Republicans expand political power


Iowa’s U.S. Senate Results

By Michael Cummings

Thousands of political races across the country were decided Tuesday night, ranging from President of the United States to County Sheriff. While most eyes on campus were turned towards Donald Trump’s unexpected win, a number of races in Iowa may have lasting effects on the lives of Grinnellians and people all over the state.

In Poweshiek County, rural voters ensured a Republican sweep. Trump won the county 51 percent to Clinton’s 44 percent, and the county overwhelmingly voted red in the U.S. Senate and House races, sending Senator Chuck Grassley and Congressman Rod Blum back to Washington.

At the local level, State Senator Tim Kapucian won his district, which includes Poweshiek and two other counties, with 60 percent of the vote. Democrat Dennis Mathahs claimed 34 percent of voters, and Libertarian John George claimed a paltry 6 percent. In State House District 76, which includes Poweshiek County and half of neighboring Iowa County, incumbent Republican Dave Maxwell handily defeated Democrat Jacob Tornholm.

There was little competition for county-wide offices, as Democratic County Auditor Diana Dawley won her bid to join the Poweshiek Board of Supervisors, Republican Missy Eilander won her race to replace Dawley as Auditor and Democratic Sheriff Thomas Kriegel won reelection, each without facing an opponent.

Republican Senator Chuck Grassley was seeking reelection to the Senate seat which he has held since 1981. His opponent, former Lieutenant Governor Patty Judge, was recruited by the Democratic Senatorial Campaign Committee to run against him because many thought that the staple of Iowa politics, Chuck Grassley, might have more vulnerabilities this election.

Iowa's U.S. Senate Results
Iowa’s U.S. Senate Results

These predictions turned out to be false, however, as Grassley easily defeated Judge 60 percent to 36 percent. Grassley handily won all of Iowa’s 99 counties but one — Johnson County, which is home to the far-left leaning Iowa City.

Iowa’s four Congressional districts were also up for grabs this election, with incumbent Representatives Rod Blum (R, IA-01), Dave Loebsack (D, IA-02), David Young (R, IA-03) and Steve King (R, IA-04) fending off challengers.

In the First District, which includes northeast Iowa as well as Grinnell, Democrats saw an opportunity to defeat Blum, who at one point had been rated the House’s most vulnerable Republican. Unfortunately, former Cedar Rapids Councilwoman and 2014 nominee for Lieutenant Governor Monica Vernon was unable to instigate an upset. Blum won 54 percent of the vote, likely helped along by the immense popularity of Trump in the state.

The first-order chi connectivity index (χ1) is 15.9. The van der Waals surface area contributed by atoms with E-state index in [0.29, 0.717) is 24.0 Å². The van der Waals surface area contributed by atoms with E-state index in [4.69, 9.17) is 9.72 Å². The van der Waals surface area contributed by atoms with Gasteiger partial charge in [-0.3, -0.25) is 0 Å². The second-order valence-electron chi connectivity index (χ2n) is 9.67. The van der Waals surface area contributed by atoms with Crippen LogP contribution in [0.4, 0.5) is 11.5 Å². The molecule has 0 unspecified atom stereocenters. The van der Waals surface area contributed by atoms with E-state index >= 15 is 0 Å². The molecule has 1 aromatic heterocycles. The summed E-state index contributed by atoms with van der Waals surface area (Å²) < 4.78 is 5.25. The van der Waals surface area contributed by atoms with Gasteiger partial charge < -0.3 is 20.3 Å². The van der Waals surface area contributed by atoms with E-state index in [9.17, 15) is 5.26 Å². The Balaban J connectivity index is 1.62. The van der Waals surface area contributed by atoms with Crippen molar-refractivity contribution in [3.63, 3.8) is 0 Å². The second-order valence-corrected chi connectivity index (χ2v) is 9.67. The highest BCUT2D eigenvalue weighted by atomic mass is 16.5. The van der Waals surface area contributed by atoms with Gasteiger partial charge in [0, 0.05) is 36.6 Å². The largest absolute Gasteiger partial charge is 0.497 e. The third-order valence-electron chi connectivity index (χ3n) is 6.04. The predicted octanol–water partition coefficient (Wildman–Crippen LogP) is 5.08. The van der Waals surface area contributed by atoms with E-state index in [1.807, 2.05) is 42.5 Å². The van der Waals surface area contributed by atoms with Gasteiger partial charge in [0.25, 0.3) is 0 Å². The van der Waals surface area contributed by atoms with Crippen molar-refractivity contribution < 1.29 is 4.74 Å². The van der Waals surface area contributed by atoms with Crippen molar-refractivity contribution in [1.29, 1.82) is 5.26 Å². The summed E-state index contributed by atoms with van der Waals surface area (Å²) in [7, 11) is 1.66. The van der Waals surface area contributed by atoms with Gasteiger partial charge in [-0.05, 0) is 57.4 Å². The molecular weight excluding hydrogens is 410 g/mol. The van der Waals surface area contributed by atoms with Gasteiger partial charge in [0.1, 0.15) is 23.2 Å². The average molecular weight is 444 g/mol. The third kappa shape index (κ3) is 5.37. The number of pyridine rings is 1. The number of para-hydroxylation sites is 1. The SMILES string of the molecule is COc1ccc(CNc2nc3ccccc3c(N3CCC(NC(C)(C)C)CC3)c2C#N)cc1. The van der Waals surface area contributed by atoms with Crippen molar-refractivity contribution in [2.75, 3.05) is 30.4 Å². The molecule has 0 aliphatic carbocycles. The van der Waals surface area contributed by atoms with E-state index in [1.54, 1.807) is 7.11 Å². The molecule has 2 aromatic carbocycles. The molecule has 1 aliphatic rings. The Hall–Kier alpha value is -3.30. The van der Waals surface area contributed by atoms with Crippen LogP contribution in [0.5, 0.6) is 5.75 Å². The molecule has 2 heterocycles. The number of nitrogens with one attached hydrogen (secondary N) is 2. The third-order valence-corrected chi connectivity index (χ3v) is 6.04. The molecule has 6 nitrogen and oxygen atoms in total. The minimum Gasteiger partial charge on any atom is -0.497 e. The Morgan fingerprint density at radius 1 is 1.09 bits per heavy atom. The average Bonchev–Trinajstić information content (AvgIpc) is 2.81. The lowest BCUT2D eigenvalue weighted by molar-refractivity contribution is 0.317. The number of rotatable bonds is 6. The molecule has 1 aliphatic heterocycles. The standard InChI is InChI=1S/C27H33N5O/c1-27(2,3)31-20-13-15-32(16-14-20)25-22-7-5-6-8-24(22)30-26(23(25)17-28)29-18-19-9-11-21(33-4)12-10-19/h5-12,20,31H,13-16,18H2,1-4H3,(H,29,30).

In the Second District, Iowa’s lone Democrat in Congress, former political science professor, Dave Loebsack faced off against the Rand Paul-endorsed Dr. Christopher Peters. Unlike the majority of his party, Peters appealed to younger voters, a tactic which gave Loebsack one of his toughest races since he was first elected in 2006. Loebsack prevailed in the end, however, winning 54 percent of voters in his southeast Iowa district.

Iowa’s Third District, home to Des Moines, was seen by some as another opportunity for a Democratic pick-up. Freshman Rep. Young was not seen as a particularly popular candidate, and his race against Iraq veteran Jim Mowrer was originally rated as a toss-up by the Cook Political Report. However, Mowrer ended up only winning one county as Young swept the southwest Iowa district.

Finally, the Fourth District in northwest Iowa was perhaps the most unsurprising outcome of the four House races. Ultra-popular conservative Steve King easily defeated his opponent, Kim Weaver, 62 percent to 39 percent.

While all five incumbents won reelection in Iowa’s Senate and House races, much bigger change occurred in state legislative races down ballot. Prior to the election, Democrats had a slim majority of 25 seats to the Republicans’ 23, with one seat held by an independent and one seat left vacant after the recent death of State Senator Joe Seng (D-Davenport). In the State House prior to Election Day Republicans had a 57-43 lead over Democrats.

In the State House, where all 100 seats were up on ballots across the state, Republicans claimed victory by managing to unseat two Democrats, expanding their lead to 59-41. But the most damage to Democrats came in the State Senate, where Republicans managed to pick up 6 seats, defeating Senate Majority Leader Mike Gronstal (D-Council Bluffs) as well as Senators Chris Brase (D-Muscatine), Mary Jo Wilhelm (D-Creston), Brian Schoenjahn (D-Arlington), Steve Sodders (D-State Center) and Tom Courtney (D-Burlington).

Republicans now control both houses of the State Legislature as well as the Governor’s mansion, giving them total control over statewide policy.